The book pens a journey with Mary, the mother of Jesus, as a framework for pondering life lessons, or songs, of grace-filled "yes" to God.

This blog continues to explore the implications of these songs in daily life. Here you will find ten additional reflections on each of Mary's "songs." May they continue to encourage your heart. ~Carla

Tuesday, October 20, 2009

A Root of Integrity

When I am in a season of seeking to remember and reclaim why I am alive, I reach for the novels of Elizabeth Goudge.  Finding myself once more in that season, I am re-reading my old friends.  The Scent of Water is among my top three of her stories.

Goudge, herself a devout Christian who wrote before there was a huge genre called “Christian fiction,” writes a profoundly truthful story of learning to love others in humble, hidden ways--and of discovering the meaning of one’s life along the way.

I find myself with favorite quotes the leave me pondering images and treasuring phrases.  Here is one of them:  "In obedience lay the integrity that God asked of her.  If anyone had asked her what she meant by integrity she would not have been able to tell them but she had seen it once like a picture in her mind, a root going down into the earth and drinking deeply there.  No one was really alive without that root."

Integrity imaged as a root drinking deeply from water under the surface of the earth.  Such a plant must surely be the fruit of receptivity to God. 

What are some of my integrity “roots?” I find myself a bit like Goudge’s character, cousin Mary.  I’m not sure I can describe them head on.  But when I act in accordance with them, I know water rises to the surface.  When I seek to ignore these long-nurtured roots of obedience I wither. I am blocking the water of my own integrity root, choking the life out of it.

So here’s an example: yesterday I came home from Minneapolis by plane.  Even a short trip is challenging these days.  I would prefer to go behind the mask of my face and pull in. Anonymous. No energy expended for the stranger.  I went in and out of integrity for the several hours I spent in long lines and cramped cabins.  I was tired, but when I smiled and cared about the stranger next to me, the root found water.  And when I pulled in as on my own desert island, I, along with my neighbor, went without the water resting just below the surface.

Lord, have mercy.  May I act with the integrity of obedience that my life might tap into the depth of water that bathes those critical roots. 


  1. Your comments make me wince in the most productive way. I am more comfortable unengaged or engaged on my own selfish and limited terms. So many things come to mind: that it was not good for the man to dwell alone; that the one who dwells alone is self indulgent; that the righteous are like the trees in psalm 1 and that our roots must stretch and grow towards the water deep in the soil of God's love in order to drink and live. "Father, deliver me from the dryness of my self-centered ways!"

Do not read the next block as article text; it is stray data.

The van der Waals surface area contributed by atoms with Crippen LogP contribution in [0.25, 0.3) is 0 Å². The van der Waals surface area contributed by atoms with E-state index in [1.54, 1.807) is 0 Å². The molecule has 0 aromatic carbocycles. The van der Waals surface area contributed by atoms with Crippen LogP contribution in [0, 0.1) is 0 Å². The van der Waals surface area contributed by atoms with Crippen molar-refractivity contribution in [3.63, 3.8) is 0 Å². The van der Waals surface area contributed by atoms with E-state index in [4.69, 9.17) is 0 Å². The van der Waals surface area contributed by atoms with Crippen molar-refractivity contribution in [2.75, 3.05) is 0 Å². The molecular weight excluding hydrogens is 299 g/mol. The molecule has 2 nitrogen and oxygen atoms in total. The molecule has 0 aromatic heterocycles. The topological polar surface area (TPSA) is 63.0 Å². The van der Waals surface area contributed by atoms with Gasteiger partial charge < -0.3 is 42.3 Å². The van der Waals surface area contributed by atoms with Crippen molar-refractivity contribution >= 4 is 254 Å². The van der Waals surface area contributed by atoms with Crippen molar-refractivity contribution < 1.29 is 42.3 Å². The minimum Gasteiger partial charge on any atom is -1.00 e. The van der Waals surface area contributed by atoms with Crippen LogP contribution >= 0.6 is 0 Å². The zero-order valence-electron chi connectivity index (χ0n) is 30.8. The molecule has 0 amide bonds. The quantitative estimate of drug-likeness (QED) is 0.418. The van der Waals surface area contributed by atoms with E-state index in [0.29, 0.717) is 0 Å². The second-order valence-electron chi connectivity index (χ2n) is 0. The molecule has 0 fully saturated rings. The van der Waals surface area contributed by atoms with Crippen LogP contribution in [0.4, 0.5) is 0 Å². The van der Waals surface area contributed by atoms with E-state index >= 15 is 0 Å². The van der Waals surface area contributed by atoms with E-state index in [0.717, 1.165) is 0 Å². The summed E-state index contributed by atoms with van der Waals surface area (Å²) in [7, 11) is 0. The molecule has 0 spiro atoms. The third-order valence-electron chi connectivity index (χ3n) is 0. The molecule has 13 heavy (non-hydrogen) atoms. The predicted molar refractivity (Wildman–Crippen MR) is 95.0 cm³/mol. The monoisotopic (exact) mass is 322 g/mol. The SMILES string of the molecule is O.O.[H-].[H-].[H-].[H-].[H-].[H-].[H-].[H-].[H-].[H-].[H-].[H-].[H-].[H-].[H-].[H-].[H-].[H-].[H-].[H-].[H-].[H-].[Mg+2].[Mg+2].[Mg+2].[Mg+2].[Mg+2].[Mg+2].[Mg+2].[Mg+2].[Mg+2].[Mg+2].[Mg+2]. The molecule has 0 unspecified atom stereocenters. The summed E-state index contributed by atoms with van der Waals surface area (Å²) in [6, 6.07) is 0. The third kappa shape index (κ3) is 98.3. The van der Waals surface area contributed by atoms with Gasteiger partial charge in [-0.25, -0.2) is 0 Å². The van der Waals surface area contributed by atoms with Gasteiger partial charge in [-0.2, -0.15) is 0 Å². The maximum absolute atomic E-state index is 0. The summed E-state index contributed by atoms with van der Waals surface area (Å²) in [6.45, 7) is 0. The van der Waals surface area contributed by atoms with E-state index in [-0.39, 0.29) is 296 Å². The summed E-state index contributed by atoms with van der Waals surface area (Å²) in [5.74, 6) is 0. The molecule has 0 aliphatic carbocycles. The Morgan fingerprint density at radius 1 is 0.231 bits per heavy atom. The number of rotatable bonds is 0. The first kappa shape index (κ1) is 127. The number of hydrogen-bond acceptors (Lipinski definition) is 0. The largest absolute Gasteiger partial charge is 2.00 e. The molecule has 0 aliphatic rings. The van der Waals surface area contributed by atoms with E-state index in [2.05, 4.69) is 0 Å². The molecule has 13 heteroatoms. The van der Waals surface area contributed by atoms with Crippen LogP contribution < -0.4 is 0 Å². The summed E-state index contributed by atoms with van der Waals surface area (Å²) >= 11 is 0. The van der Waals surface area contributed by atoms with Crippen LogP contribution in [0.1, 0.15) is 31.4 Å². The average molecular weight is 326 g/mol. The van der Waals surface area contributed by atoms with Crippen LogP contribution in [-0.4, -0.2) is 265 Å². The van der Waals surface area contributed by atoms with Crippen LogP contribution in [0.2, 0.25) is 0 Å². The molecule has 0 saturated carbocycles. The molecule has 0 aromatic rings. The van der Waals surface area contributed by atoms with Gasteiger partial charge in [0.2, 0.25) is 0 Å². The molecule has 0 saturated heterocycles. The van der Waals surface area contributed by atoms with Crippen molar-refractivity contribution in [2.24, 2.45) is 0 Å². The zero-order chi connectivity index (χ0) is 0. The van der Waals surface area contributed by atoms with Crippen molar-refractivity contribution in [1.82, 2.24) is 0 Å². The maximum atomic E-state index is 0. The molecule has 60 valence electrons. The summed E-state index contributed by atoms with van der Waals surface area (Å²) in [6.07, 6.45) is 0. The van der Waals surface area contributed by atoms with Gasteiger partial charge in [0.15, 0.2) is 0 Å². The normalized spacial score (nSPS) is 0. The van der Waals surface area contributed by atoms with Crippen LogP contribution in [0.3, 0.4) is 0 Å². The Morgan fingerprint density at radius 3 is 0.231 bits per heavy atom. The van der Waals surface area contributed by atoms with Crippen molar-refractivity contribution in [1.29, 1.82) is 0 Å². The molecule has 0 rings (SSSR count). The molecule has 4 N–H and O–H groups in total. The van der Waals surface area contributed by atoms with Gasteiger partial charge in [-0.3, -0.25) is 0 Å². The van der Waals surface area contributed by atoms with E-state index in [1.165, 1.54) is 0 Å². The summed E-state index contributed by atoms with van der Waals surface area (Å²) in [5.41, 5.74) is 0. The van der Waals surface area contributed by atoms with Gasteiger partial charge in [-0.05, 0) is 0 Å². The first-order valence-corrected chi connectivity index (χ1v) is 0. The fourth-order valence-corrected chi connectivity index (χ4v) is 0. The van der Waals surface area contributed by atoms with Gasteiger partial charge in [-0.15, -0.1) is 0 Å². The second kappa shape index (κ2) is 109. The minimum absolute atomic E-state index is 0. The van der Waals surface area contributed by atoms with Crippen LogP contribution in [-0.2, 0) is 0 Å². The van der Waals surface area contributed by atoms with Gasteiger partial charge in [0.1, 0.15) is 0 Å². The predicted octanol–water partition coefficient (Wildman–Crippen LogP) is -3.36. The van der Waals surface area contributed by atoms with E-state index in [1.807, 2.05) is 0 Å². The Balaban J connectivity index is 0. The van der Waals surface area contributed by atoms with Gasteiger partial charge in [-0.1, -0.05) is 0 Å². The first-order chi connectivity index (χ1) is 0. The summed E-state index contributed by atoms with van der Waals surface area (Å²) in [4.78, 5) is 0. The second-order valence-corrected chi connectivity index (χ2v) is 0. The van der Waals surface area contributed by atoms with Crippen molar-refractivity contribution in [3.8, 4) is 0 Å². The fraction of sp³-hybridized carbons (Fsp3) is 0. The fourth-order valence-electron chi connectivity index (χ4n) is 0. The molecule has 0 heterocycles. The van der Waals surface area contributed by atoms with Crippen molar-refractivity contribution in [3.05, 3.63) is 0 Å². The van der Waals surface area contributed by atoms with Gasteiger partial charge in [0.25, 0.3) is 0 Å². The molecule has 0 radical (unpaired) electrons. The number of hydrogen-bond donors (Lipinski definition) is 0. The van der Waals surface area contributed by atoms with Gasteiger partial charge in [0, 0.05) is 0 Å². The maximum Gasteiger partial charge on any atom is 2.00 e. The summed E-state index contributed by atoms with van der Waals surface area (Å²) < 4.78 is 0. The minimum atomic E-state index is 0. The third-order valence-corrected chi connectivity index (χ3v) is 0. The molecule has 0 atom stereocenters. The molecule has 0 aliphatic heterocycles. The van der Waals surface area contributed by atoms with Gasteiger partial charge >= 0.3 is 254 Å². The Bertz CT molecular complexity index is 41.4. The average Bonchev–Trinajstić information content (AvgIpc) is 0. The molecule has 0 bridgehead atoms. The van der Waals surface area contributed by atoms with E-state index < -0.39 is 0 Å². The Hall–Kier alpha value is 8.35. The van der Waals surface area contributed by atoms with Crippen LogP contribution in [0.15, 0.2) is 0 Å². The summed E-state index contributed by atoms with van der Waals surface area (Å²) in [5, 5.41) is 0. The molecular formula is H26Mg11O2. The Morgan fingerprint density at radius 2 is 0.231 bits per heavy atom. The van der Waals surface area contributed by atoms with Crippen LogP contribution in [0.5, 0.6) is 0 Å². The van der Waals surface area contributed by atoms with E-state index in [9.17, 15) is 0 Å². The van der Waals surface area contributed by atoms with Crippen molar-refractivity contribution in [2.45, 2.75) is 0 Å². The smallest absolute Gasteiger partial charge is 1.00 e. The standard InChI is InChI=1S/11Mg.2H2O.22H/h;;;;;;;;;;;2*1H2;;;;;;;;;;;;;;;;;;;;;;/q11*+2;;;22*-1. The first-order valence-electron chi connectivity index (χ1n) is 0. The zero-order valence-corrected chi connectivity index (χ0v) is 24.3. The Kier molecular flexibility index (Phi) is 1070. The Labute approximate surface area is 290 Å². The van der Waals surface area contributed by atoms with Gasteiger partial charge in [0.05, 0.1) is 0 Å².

2. I love her writing. Scent of Water is one of my favorites! Thanks Carla for this refreshing (and convicting)word. I'm pretty sure I spent my last plane ride with my roots untapped and my seatmate unwatered.

  3. Goudge's image of integrity as a water-bathed root does bring a very vivid image to many every-day activities. "Avoid tripping over your own roots" might not be a bad reminder for all of us on/off people.

  4. Thank you, Carla, for your words.

    I have been meditating on this image for the past few days. How is integrity like a root going down and drinking deeply? In general, I think of integrity, or character, as the result of wisdom chosen through time. You can submit your soul to wisdom in a moment, but integrity emerges when you chose it again and again, so that the path of wisdom creates a grove in your soul. That is integrity to me – this idea of having been in many moments with similar choices and having been rythmically obedient to wisdom. So, I liked the image of a root going deeply down. It images time and repetition. I think of the downward reaching of the root as the strong act of submission to wisdom. And the drinking of water as the ever-present ministry of the Holy Spirit to those who, by faith, obey. I hear that, too, in your phrase “these long-nurtured roots of obedience." I love that!

    In my own life, the “integrity roots” take many forms. As a single woman, “invitations” to choose wisdom come particularly frequently in the area of relationships. : ) A myriad of mundane opportunities daily offer the chance to grow in integrity or wither without water - how will I speak about someone not present, will I cling to something (or someone) God is taking away, will I forgive, will I let the Lord be my confidence, will I give thanks, will I have the courage for needed conversations, etc. Without a doubt, these choices affect whether or not I am withering or drinking – and, like you with your neighbor on the plane, whether those around me have the refreshment of the water resting just below the surface.

  5. Ah, Nichole, your words take me back to what must surely have been Goudge's source--if not consciously, then bound way down into the soil of her own heart. "He is like a tree planted by streams of water that yields its fruit in season, and its leaf does not wither. In all that he does. he prospers." (Ps.1)